On this episode of Broad & High, Terry Allen’s Deer Sculptures, Jim Arter’s Life Within Art, Artist Profile: Mike Elsass, and The Heart Gallery. They’re just two deer, lounging on the banks of the Scioto River watching the world go by.
Dayton Honors Poet Paul Laurence Dunbar
The city of Dayton is marking the 100th anniversary of the death of one of its native sons. Poet and author Paul Laurence Dunbar died of tuberculosis on February 9th, 1906. Befriended by the Wright Brothers and known across the U.S., Dunbar passed away at the age of 33. WOSU’s Sam Hendren reports.
It was a rainy day late last week at the Dunbar State Historic Site near downtown Dayton. But the gloomy weather could not dampen the enthusiasm of the women attending a volunteer’s meeting at the visitor’s center.
“We love Dunbar. And we don’t do it for pay. We volunteer because we love Dunbar. And we want to continue this legacy for as long as possible,” says volunteer Lucille Morrow.
Paul Laurence Dunbar was the first African American to earn a living as an author. According to University of Dayton English professor and Dunbar scholar Herbert Martin Dunbar’s prolific literary career only spanned a little more than a decade.
“He wrote 12 books of poetry, four books of short stories, four novels, lots of essays which appeared in all sorts of journals. And that was for somebody who becomes professional at 18 or 19 and is dead at 33. A pretty substantial output,” says Martin.
Dunbar was the son of former slaves who graduated from high school in 1891. The only job he could find was operating an elevator. He went into debt to publish his first book of poems in 1893. He became an overnight success three years later when literary critic William Dean Howells praised his work in Harper’s Weekly.
Though he’s better known for his poems written in Standard English, Dunbar often wrote in dialect. Dunbar’s poetry at times walks a fine line between humor and seriousness according to Martin, who says the poet’s work is filed with irony and coded language.
“He says in a poem, I’m talkin’ ’bout ouah freedom In a Bibleistic way. Now don’t run an’ tell yo’ mastahs Dat I’s preachin’ discontent. ‘Cause I isn’t; I’se a-judgin’ Bible people by deir ac’s; I’se a-givin’ you de Scriptuah, I’se a-handin’ you de fac’s. Well he’s really talking about freedom. But he says, ‘I’m hiding behind the Bible because nobody’s going to argue with the Bible, everybody accepts it.’ So you sort of laugh at that and then you think, ‘Wow, he really is talking about freedom!’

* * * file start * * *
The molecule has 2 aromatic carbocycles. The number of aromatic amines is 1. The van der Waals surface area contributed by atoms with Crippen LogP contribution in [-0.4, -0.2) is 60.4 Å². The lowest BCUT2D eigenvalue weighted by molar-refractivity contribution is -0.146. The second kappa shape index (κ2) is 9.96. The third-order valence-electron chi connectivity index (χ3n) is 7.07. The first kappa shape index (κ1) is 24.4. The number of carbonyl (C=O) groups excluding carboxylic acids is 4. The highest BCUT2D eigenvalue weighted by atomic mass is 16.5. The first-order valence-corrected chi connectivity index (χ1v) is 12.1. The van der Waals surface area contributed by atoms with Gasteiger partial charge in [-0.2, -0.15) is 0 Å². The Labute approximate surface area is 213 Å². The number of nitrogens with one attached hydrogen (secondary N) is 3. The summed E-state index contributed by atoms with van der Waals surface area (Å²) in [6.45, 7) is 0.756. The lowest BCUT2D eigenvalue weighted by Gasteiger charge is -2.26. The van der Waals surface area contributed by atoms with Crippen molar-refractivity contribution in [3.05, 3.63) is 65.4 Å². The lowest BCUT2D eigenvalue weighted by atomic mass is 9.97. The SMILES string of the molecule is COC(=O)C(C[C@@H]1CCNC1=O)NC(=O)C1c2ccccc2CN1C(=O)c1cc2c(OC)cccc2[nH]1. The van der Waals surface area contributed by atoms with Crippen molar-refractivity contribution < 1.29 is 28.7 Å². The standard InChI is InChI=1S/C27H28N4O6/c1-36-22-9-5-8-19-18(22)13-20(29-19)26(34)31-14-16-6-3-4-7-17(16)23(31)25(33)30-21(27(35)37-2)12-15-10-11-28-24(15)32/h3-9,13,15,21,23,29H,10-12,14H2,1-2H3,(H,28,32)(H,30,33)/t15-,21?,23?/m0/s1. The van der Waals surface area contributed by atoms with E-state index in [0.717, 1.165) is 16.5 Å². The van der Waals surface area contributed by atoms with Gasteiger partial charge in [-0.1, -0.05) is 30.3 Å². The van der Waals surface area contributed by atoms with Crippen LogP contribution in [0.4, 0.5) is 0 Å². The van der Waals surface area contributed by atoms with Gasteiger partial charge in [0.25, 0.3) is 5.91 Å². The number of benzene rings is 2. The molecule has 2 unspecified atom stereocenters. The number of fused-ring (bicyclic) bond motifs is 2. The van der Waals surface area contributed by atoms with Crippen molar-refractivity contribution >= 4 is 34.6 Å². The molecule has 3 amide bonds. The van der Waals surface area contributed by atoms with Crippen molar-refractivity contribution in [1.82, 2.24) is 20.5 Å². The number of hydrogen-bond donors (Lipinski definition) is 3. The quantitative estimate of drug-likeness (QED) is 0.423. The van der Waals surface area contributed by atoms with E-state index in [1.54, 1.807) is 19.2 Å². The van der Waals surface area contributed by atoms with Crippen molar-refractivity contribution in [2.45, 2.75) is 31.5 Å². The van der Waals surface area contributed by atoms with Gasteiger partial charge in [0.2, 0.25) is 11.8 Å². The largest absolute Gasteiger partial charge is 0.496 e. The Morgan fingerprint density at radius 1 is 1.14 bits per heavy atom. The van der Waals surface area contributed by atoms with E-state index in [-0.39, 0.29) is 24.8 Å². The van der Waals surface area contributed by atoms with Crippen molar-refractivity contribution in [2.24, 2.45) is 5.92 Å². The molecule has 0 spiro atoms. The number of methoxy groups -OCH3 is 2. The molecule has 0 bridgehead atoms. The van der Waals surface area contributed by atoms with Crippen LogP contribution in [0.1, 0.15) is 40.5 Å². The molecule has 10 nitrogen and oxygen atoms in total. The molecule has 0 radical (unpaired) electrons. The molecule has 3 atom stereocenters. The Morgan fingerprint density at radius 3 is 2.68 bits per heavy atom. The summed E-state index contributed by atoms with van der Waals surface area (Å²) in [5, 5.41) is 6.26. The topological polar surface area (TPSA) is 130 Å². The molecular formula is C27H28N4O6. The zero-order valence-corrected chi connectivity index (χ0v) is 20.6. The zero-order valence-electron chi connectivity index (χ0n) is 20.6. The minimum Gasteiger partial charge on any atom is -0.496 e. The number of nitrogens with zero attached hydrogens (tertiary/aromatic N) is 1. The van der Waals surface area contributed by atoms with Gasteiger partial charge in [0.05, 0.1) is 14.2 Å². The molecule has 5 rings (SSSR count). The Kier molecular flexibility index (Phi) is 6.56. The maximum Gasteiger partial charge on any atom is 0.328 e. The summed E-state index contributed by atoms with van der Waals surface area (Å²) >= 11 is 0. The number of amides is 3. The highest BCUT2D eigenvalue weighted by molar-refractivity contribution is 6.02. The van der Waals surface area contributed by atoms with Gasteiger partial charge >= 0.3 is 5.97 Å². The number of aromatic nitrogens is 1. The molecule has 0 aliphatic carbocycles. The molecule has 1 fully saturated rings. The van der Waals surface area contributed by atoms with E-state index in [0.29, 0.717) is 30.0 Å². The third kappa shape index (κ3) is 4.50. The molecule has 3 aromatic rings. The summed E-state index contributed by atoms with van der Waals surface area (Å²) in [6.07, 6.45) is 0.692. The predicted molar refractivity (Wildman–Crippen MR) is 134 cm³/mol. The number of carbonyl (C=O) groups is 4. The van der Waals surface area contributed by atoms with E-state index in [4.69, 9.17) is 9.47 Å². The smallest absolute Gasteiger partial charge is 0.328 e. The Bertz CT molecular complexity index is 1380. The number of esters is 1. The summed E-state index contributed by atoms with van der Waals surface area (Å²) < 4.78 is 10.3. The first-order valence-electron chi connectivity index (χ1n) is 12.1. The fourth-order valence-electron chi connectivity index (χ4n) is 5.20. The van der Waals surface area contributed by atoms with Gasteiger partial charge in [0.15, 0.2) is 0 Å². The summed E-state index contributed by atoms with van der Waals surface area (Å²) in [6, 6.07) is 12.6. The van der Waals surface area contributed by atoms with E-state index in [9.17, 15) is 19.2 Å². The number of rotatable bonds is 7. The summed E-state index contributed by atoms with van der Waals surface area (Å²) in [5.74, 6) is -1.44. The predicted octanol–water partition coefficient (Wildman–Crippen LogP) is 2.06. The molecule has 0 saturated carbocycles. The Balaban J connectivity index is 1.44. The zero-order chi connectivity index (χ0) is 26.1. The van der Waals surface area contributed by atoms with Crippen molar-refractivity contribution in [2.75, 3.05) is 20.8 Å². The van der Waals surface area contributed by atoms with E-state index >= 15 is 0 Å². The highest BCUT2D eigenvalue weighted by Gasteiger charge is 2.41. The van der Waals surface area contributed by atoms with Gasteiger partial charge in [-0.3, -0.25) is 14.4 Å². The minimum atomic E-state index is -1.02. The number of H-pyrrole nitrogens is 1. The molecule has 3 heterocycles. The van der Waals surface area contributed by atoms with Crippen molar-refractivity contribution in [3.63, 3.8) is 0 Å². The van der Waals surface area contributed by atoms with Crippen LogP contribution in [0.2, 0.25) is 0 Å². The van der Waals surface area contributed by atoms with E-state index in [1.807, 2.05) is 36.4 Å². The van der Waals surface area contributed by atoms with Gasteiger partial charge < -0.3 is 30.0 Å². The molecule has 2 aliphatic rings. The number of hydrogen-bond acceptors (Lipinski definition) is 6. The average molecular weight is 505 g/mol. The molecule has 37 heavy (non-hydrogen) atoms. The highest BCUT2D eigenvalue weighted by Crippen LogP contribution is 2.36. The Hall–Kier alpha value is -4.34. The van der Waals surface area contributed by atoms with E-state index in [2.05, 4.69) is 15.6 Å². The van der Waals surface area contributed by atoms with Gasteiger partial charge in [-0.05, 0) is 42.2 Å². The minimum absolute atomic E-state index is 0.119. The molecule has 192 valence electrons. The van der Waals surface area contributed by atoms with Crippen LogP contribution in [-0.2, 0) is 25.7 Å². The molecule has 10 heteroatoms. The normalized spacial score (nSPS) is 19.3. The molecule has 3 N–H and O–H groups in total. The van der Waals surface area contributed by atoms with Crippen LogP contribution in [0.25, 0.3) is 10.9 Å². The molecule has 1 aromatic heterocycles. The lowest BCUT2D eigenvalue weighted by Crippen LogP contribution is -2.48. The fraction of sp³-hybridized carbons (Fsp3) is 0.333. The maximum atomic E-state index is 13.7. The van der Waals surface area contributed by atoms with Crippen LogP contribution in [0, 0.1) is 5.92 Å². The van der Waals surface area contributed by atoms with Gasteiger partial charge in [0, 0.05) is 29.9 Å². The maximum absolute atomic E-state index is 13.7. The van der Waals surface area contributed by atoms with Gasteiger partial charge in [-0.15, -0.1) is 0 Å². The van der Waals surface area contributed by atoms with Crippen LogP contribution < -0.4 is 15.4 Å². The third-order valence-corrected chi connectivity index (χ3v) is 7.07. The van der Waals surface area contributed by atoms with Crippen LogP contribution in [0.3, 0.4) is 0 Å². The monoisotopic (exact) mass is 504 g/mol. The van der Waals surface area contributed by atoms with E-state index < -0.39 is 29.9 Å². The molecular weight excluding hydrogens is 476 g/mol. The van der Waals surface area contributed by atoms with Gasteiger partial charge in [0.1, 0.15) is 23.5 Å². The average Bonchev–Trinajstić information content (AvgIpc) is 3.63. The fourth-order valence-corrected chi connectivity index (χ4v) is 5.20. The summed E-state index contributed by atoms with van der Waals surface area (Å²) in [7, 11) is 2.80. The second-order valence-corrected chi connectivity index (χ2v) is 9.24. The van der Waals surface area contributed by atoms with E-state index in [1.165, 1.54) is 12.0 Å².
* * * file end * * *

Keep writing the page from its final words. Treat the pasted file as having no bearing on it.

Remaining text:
Dunbar’s dialect poetry endeared him to Frederick Douglass, Booker T. Washington, and W.E.B. Du Bois. Maya Angelou chose a phrase from the Dunbar poem Sympathy as the title for her autobiographical volume “I know Why the Caged Bird Sings.” Herbert Martin says Dunbar’s success meant he could move freely in the literary world which was less bound by race. But he still was constrained by an unhappy marriage and worsening tuberculosis. LaVerne Sci manages the Dunbar state historic site.
“Paul was caged in his career. The world wanted to call him a black writer and not necessarily a good writer and he did not get his just due. And he felt caged in his love life; he was caged in his body. However he knew ultimately that he only had the cage of a grave to look forward to. And that’s why he knew why the caged bird sings,” says Sci.
Dunbar spent six months in London giving public performances; he worked for a year at the Library of Congress; and he spent time in Colorado attempting to recover his health. In late 1902 he bought a comfortable two-story brick home in Dayton for himself and his mother. On February 9th, 1906, he died from tuberculosis. He’s buried under a willow in Dayton’s Woodland Cemetery a few yards from his friends, Wilbur and Orville Wight his epitaph was taken from one of his poems.
Lay me down beneaf de willers in de grass, Whah de branch’ll go a-singin’ as it pass. An’ w’en I’s a-layin’ low, I kin hyeah it as it go Singin’, “Sleep, my honey, tek yo’ res’ at las’”.
On Thursday Dunbar devotees will gather at his grave overlooking Dayton. Dunbar volunteer Lucille Morrow:
You see, every year we go to the grave site and I just feel that closeness when I’m on that hill. And you know the weather’s always so bad but we’re just glad to be there. Just to dedicate our service and time to his memory,” Morrow says.
A complete list of events honoring Paul Laurence Dunbar including the graveside observance is available at www.celebratedunbar.org. Sam Hendren, WOSU News.